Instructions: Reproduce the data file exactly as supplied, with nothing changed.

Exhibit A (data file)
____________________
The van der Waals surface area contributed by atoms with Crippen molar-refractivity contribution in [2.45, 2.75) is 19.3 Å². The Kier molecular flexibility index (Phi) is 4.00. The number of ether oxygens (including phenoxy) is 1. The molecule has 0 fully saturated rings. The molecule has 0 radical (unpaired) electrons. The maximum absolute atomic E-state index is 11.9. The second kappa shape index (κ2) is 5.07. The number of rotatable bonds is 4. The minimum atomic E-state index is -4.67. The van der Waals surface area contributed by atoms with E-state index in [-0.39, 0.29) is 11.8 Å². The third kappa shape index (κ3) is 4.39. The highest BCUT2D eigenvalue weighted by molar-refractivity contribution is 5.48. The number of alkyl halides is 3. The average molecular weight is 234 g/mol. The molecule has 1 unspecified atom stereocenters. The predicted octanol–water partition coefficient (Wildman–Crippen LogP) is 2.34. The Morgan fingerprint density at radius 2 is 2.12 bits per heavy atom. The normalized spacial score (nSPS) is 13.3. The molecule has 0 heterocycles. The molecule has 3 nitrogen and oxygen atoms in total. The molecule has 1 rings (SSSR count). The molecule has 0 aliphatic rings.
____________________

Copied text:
The van der Waals surface area contributed by atoms with Crippen molar-refractivity contribution in [2.45, 2.75) is 19.3 Å². The Kier molecular flexibility index (Phi) is 4.00. The number of ether oxygens (including phenoxy) is 1. The molecule has 0 fully saturated rings. The molecule has 0 radical (unpaired) electrons. The maximum absolute atomic E-state index is 11.9. The second kappa shape index (κ2) is 5.07. The number of rotatable bonds is 4. The minimum atomic E-state index is -4.67. The van der Waals surface area contributed by atoms with E-state index in [-0.39, 0.29) is 11.8 Å². The third kappa shape index (κ3) is 4.39. The highest BCUT2D eigenvalue weighted by molar-refractivity contribution is 5.48. The number of alkyl halides is 3. The average molecular weight is 234 g/mol. The molecule has 1 unspecified atom stereocenters. The predicted octanol–water partition coefficient (Wildman–Crippen LogP) is 2.34. The Morgan fingerprint density at radius 2 is 2.12 bits per heavy atom. The normalized spacial score (nSPS) is 13.3. The molecule has 0 heterocycles. The molecule has 3 nitrogen and oxygen atoms in total. The molecule has 1 rings (SSSR count). The molecule has 0 aliphatic rings.